## Tuesday, April 29, 2008

### S.A.Tricky

Here's an S.A.T. problem that stumped my students and me (for a little while).

Problem:

a - b = 10
a2 - b2 = 50

Find b.

Solution:

My instincts were to look for a connection between (a - b)2 and a2 - b2, but it's really much simpler than that. Solve for a in terms of b in the first equation, and substitute into the second equation.

Edit: The original post contained a mistake. (10 + b)2 = 100 + 20b + b2, not 100 + 2b + b2.

joe said...

are you sure than answer is right?

b= -2.5

Jacqueline Granche said...

You're right, joe, thanks. That should have been 20b instead of 2b when I expanded the square.

tom said...

Missed a (-) in there, too: b = -2.5.

This one is fun to think about geometrically, too. At first, think about a situation in which both numbers are positive lengths with corresponding squares. If a is longer than b (both are positive, remember), then a² - b² is the area between the edges of the squares when is inside a². **See image.** We can represent this area in another way and discover: (10a + 10b) = a² - b² = 50. If we try to solve the problem by adding a modified version of this new equation, a + b = 5, to our existing a - b = 10, we find that 2a = 15 --> a = 7.5. Solving for b (and yes, we could have found b without solving for a, but that wouldn't have been as fun!), we get b = -2.5.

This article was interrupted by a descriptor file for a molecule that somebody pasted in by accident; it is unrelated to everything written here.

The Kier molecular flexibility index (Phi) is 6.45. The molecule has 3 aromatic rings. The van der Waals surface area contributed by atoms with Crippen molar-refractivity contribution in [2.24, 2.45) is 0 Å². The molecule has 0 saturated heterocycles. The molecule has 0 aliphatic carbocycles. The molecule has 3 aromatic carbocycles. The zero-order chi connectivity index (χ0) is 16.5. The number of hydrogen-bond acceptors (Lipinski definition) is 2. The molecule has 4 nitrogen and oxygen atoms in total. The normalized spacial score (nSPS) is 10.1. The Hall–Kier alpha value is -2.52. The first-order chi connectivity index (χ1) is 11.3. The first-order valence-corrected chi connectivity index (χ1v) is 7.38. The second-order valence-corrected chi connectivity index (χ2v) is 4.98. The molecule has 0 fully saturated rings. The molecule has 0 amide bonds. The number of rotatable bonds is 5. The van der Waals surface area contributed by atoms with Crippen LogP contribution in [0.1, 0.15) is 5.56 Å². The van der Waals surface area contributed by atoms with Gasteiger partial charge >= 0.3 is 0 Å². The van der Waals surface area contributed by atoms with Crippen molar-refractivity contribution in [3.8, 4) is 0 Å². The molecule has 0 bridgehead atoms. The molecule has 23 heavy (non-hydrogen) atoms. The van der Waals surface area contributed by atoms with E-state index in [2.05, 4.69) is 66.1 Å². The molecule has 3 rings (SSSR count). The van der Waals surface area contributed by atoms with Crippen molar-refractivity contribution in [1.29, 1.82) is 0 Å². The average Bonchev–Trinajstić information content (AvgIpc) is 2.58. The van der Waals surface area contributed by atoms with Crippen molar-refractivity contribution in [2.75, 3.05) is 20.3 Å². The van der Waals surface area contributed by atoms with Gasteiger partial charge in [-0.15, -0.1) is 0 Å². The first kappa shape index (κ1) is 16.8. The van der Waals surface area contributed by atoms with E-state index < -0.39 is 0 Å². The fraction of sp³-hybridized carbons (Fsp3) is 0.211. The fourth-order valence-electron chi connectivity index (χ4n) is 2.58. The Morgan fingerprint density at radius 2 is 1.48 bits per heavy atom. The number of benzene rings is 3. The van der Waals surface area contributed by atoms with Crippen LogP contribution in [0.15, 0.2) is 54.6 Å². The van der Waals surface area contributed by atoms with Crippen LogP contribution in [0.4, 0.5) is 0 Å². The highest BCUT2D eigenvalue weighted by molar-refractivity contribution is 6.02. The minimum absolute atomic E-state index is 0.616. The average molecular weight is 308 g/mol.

If you aren't scratching your head right now, think about why you should be for a good minute and then continue reading. (Hint: How did we start this geometric approach?)

We assumed in the beginning that both values were positive lengths, but our answer is negative. Are we even allowed to have negative lengths? Let's explore a bit further.
We can check that the math works out if we let a = 7.5 and b = -2.5 by simple substitution, and this image shows x and y axes with squares with sides of lengths a and b, where a is positive and b is negative. Subtracting a negative length (as in our a - b = 10) is essentially the same as adding a positive length, and the areas are the same as they would be if both numbers were positive because the areas are always positive, regardless of position on the coordinate system.

John said...

You thought that was tricky? It took me like, 30 seconds.

a-b = 10

a^2 - b^2 = 50
(a-b)(a+b)=50
10(a+b)=50
a+b = 5

now you have 2 first degree equations:

a-b=10
a+b=5

no sweat.

Varun said...

I guess John's was smarter ???